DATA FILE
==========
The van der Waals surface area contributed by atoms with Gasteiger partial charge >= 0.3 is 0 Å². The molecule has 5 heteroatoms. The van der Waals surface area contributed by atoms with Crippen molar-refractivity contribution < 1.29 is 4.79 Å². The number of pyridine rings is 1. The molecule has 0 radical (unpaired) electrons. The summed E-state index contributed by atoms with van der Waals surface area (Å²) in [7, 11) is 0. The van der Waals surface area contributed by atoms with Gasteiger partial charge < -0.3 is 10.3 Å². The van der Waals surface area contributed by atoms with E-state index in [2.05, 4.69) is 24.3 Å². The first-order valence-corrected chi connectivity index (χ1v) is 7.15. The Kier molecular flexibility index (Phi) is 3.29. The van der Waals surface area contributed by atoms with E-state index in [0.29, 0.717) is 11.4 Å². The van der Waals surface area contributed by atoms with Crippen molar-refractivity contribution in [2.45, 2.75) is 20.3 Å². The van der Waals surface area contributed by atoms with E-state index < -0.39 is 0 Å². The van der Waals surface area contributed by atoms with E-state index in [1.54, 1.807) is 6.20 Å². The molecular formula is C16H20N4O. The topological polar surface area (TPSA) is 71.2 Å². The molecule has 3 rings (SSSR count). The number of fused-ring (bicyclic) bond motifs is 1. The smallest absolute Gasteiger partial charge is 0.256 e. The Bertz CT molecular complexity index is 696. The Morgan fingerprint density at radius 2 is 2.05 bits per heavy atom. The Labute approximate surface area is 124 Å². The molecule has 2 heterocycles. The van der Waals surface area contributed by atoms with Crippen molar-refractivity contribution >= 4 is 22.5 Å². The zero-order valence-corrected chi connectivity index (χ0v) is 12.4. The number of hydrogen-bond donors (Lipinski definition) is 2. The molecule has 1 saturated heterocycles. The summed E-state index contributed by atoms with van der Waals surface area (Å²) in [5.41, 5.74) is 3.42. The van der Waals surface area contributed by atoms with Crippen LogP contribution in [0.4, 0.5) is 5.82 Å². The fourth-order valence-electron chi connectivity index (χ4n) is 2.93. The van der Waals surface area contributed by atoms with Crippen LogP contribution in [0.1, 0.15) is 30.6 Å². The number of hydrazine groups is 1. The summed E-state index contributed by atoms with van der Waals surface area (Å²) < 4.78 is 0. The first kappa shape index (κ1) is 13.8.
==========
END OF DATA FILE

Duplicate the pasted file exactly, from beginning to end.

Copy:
The van der Waals surface area contributed by atoms with Gasteiger partial charge >= 0.3 is 0 Å². The molecule has 5 heteroatoms. The van der Waals surface area contributed by atoms with Crippen molar-refractivity contribution < 1.29 is 4.79 Å². The number of pyridine rings is 1. The molecule has 0 radical (unpaired) electrons. The summed E-state index contributed by atoms with van der Waals surface area (Å²) in [7, 11) is 0. The van der Waals surface area contributed by atoms with Gasteiger partial charge < -0.3 is 10.3 Å². The van der Waals surface area contributed by atoms with E-state index in [2.05, 4.69) is 24.3 Å². The first-order valence-corrected chi connectivity index (χ1v) is 7.15. The Kier molecular flexibility index (Phi) is 3.29. The van der Waals surface area contributed by atoms with E-state index in [0.29, 0.717) is 11.4 Å². The van der Waals surface area contributed by atoms with Crippen molar-refractivity contribution in [2.45, 2.75) is 20.3 Å². The van der Waals surface area contributed by atoms with E-state index < -0.39 is 0 Å². The van der Waals surface area contributed by atoms with E-state index in [1.54, 1.807) is 6.20 Å². The molecular formula is C16H20N4O. The topological polar surface area (TPSA) is 71.2 Å². The molecule has 3 rings (SSSR count). The number of fused-ring (bicyclic) bond motifs is 1. The smallest absolute Gasteiger partial charge is 0.256 e. The Bertz CT molecular complexity index is 696. The Morgan fingerprint density at radius 2 is 2.05 bits per heavy atom. The Labute approximate surface area is 124 Å². The molecule has 2 heterocycles. The van der Waals surface area contributed by atoms with Crippen molar-refractivity contribution >= 4 is 22.5 Å². The zero-order valence-corrected chi connectivity index (χ0v) is 12.4. The number of hydrogen-bond donors (Lipinski definition) is 2. The molecule has 1 saturated heterocycles. The summed E-state index contributed by atoms with van der Waals surface area (Å²) in [5.41, 5.74) is 3.42. The van der Waals surface area contributed by atoms with Crippen LogP contribution in [0.4, 0.5) is 5.82 Å². The fourth-order valence-electron chi connectivity index (χ4n) is 2.93. The van der Waals surface area contributed by atoms with Crippen LogP contribution in [0.1, 0.15) is 30.6 Å². The number of hydrazine groups is 1. The summed E-state index contributed by atoms with van der Waals surface area (Å²) < 4.78 is 0. The first kappa shape index (κ1) is 13.8.